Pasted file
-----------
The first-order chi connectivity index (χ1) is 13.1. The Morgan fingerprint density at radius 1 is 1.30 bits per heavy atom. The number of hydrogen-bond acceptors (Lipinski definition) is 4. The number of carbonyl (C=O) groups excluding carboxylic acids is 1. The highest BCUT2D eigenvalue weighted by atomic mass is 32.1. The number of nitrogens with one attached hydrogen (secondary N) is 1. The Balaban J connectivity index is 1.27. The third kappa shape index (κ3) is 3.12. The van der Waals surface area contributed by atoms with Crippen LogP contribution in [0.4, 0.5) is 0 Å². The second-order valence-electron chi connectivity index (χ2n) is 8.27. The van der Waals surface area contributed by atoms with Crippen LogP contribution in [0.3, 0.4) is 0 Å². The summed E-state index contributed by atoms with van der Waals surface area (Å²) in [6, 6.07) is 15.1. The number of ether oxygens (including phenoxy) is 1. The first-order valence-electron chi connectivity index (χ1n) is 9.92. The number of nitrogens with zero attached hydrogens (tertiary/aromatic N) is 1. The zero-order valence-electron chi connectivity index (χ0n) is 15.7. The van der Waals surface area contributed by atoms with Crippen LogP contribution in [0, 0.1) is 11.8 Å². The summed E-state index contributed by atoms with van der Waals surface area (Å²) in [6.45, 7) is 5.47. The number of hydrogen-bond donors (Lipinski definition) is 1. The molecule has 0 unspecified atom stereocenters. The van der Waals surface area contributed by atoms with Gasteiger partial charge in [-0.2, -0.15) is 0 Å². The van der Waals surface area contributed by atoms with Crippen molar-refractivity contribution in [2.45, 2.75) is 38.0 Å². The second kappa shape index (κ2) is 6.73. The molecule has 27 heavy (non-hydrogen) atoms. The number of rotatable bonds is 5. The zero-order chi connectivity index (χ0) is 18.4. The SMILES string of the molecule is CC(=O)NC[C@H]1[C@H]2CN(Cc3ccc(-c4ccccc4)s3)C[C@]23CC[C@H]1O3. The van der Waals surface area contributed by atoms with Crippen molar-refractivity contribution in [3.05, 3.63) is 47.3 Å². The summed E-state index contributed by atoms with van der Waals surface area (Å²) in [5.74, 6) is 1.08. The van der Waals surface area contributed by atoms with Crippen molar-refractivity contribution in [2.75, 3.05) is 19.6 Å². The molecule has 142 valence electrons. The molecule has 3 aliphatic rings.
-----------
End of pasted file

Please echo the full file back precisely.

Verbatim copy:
The first-order chi connectivity index (χ1) is 13.1. The Morgan fingerprint density at radius 1 is 1.30 bits per heavy atom. The number of hydrogen-bond acceptors (Lipinski definition) is 4. The number of carbonyl (C=O) groups excluding carboxylic acids is 1. The highest BCUT2D eigenvalue weighted by atomic mass is 32.1. The number of nitrogens with one attached hydrogen (secondary N) is 1. The Balaban J connectivity index is 1.27. The third kappa shape index (κ3) is 3.12. The van der Waals surface area contributed by atoms with Crippen LogP contribution in [0.4, 0.5) is 0 Å². The second-order valence-electron chi connectivity index (χ2n) is 8.27. The van der Waals surface area contributed by atoms with Crippen LogP contribution in [0.3, 0.4) is 0 Å². The summed E-state index contributed by atoms with van der Waals surface area (Å²) in [6, 6.07) is 15.1. The number of ether oxygens (including phenoxy) is 1. The first-order valence-electron chi connectivity index (χ1n) is 9.92. The number of nitrogens with zero attached hydrogens (tertiary/aromatic N) is 1. The zero-order valence-electron chi connectivity index (χ0n) is 15.7. The van der Waals surface area contributed by atoms with Crippen LogP contribution in [0, 0.1) is 11.8 Å². The summed E-state index contributed by atoms with van der Waals surface area (Å²) in [6.45, 7) is 5.47. The number of hydrogen-bond donors (Lipinski definition) is 1. The molecule has 0 unspecified atom stereocenters. The van der Waals surface area contributed by atoms with Gasteiger partial charge in [-0.2, -0.15) is 0 Å². The van der Waals surface area contributed by atoms with Crippen molar-refractivity contribution in [2.45, 2.75) is 38.0 Å². The second kappa shape index (κ2) is 6.73. The molecule has 27 heavy (non-hydrogen) atoms. The number of rotatable bonds is 5. The zero-order chi connectivity index (χ0) is 18.4. The SMILES string of the molecule is CC(=O)NC[C@H]1[C@H]2CN(Cc3ccc(-c4ccccc4)s3)C[C@]23CC[C@H]1O3. The van der Waals surface area contributed by atoms with Crippen molar-refractivity contribution in [3.05, 3.63) is 47.3 Å². The summed E-state index contributed by atoms with van der Waals surface area (Å²) in [5.74, 6) is 1.08. The van der Waals surface area contributed by atoms with Crippen molar-refractivity contribution in [2.75, 3.05) is 19.6 Å². The molecule has 142 valence electrons. The molecule has 3 aliphatic rings.